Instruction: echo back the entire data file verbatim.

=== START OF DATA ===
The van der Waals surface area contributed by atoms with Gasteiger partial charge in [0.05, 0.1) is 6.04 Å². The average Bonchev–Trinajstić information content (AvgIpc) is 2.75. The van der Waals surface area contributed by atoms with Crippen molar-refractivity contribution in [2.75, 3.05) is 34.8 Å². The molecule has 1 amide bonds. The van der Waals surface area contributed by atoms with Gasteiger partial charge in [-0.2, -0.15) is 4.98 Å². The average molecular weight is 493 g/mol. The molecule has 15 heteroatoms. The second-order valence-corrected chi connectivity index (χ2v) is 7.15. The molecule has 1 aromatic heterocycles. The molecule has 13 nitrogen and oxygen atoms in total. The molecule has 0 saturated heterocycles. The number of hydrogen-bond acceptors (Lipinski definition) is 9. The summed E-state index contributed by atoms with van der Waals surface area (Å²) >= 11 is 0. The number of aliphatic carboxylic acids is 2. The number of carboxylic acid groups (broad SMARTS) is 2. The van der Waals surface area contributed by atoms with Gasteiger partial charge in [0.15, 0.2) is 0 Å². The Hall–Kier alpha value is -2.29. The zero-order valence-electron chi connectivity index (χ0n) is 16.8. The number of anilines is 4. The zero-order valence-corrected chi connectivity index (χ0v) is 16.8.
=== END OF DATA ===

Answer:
The van der Waals surface area contributed by atoms with Gasteiger partial charge in [0.05, 0.1) is 6.04 Å². The average Bonchev–Trinajstić information content (AvgIpc) is 2.75. The van der Waals surface area contributed by atoms with Crippen molar-refractivity contribution in [2.75, 3.05) is 34.8 Å². The molecule has 1 amide bonds. The van der Waals surface area contributed by atoms with Gasteiger partial charge in [-0.2, -0.15) is 4.98 Å². The average molecular weight is 493 g/mol. The molecule has 15 heteroatoms. The second-order valence-corrected chi connectivity index (χ2v) is 7.15. The molecule has 1 aromatic heterocycles. The molecule has 13 nitrogen and oxygen atoms in total. The molecule has 0 saturated heterocycles. The number of hydrogen-bond acceptors (Lipinski definition) is 9. The summed E-state index contributed by atoms with van der Waals surface area (Å²) >= 11 is 0. The number of aliphatic carboxylic acids is 2. The number of carboxylic acid groups (broad SMARTS) is 2. The van der Waals surface area contributed by atoms with Gasteiger partial charge in [0.15, 0.2) is 0 Å². The Hall–Kier alpha value is -2.29. The zero-order valence-electron chi connectivity index (χ0n) is 16.8. The number of anilines is 4. The zero-order valence-corrected chi connectivity index (χ0v) is 16.8.